Family : Scombridae
Text © Giuseppe Mazza
English translation by Mario Beltramini
The Mackerel (Scomber scombrus Linnaeus, 1758) belongs to the class of the Actinopterygii, the ray-finned fishes, to the order of the Perciformes and to the family of the Scombridae, counting 15 genera and 54 species, tropical and subtropical, of marine and brackish waters. These fishes are fast predators, at times of big size, like the Bluefin (Thunnus thynnus), that easily exceeds the 3 m of length, but also of relatively modest sized species, such as the Mackerels.
The genus Scomber and the specific term scombrus are, in Latin, the common names, respectively, “scomber”, in Latin, and “σκόμβρος” in Greek (scombros) of this fish, purposedly chosen by Linnaeus in order to point out the great popularity of this fish.
Tha Mackerel is present in the North Atlantic, from Morocco to Norway, and along the American coasts from USA to Canada. Frequent also in the Maditerranean and in the Black Sea, it is very fished in the Channel and in the North Sea.
It is a gregarious fish swimming tirelessly in larke schools, between the surface and the 200-250 m of depth. In fact, it cannot stay motionless, as, having no swim bladder, it would sink down if staying without moving. Therefore, obviously, it is an excellent swimmer able to move slowly, with a low energy consumption, but, when needed, to reach the speed of 10 km/h.
During the winter, it is demersal, which means that it lives not far from the bottom. In February, when the water begins to get warmer, it rises to the surface and becomes plegic to reh the sites suitable for the reproduction where every year converge, between March and July, several schools for the group weddings.
Scomber scombrus may reach the length of 60 cm and the weight of 3,4 kg, but the catch is usually measuring 30-40 cm. The body is tapered with pointed head and two well spaced dorsal fins. The first, with 8-14 spiny rays erect in a defensive position, has its own lodging where to fold thus not hindering the swim; the second one, smaller, has 11-13 soft rays. The pectoral fins, triangular, have 18-21 unarmed rays and the pelvic ones, pointed, have 1 spiny ray and 5 soft. The caudal fin is forked as befitting to the fast swimming fishes, preceded on the back and ventrally, by 5 feathery pinnulae.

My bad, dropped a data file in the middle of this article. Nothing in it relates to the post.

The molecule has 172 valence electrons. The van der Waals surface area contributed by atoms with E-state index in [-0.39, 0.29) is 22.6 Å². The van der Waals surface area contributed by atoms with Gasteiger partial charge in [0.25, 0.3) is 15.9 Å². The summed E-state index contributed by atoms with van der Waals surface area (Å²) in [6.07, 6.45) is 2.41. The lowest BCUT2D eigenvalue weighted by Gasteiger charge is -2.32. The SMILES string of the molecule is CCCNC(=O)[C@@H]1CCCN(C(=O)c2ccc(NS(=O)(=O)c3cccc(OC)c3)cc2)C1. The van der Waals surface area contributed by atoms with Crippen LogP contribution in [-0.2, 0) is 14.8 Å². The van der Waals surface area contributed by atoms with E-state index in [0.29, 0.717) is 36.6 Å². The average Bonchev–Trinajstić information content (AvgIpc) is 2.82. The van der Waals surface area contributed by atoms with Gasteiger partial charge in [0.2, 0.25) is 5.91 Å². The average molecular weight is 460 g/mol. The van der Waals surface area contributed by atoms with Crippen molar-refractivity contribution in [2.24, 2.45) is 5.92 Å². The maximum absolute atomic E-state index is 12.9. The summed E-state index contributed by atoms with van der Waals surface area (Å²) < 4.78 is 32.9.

There is not any evident social dimorphism. The livery presents a characteristic greenish back with metallic reflections striped with 23-332 sinuous transversal black traits, whilst the belly and the sides are silvery.
The Mackerel nourishes mainly of pelagic crustaceans it seizes while swimming, mouth open, filtering the water, with the long gill rakes, but the adults swallow also small fishes, in particular the young of the sardines and the anchovies they cross in schools during their wandering.
The reproductive gatherings occur up to 80-120 m of depth when the water is at 12-13 °C. The mature ovary of a female contains 360.000-450.000 eggs, and by each deposition it releases 40.000-50.000 of them. They measure 1-1,38 mm and contain one oil droplet of 0,3-0,4 mm that carries them floating to the surface while they are fecundated by the numerous present males.
The eggs are pelagic and hatch after 5 days. The larvae move then in more sheltered zones, towards the coasts, where they grow nourishing mainly of copepods.
When one year old, the young measure already 25 cm with a weight of 100 g, but then the growth slows down and for sexual maturity it will be necessary to wait two years more, when they reach the length of 30 cm. The mackerel is a long-lived fish, and if it is not fished or predated, it has a life expectancy of about 20 years. Its natural foes are the tuna and the dolphins, but the decline that takes place in many zones, like in the North Sea, is linked to the industrial fishing with a turnover, just of England, of almost 600 million of Euros.
Animal feed apart, the consumption of the Scomber scombrus is in fact very high. Frequent in the cuisine also due to its low cost, it is rich in vitamins and oméga-3 fatty acids that reduce cardiovascular risks, they strengthen the immune defense and prevent arthritis and Alzheimer’s disease.
Even if there are regulations concerning the minimum size of the catch, from 18 to 30 cm depending on the zones, in order to give this fish the time for growing and reproducing, in some locations the species shows nowadays, in 2020, some decline. The resilience is decent, with a possible doubling of the population in 1,4-4,4 years, but the vulnerability index of the species marks already 44 on a scale of 100.
Scomber glauciscus Pallas, 1814; Scomber vernalis Mitchill, 1815; Scomber vulgaris Fleming, 1828; Scomber vulgaris Wood, 1837; Scomber scriptus Couch, 1863.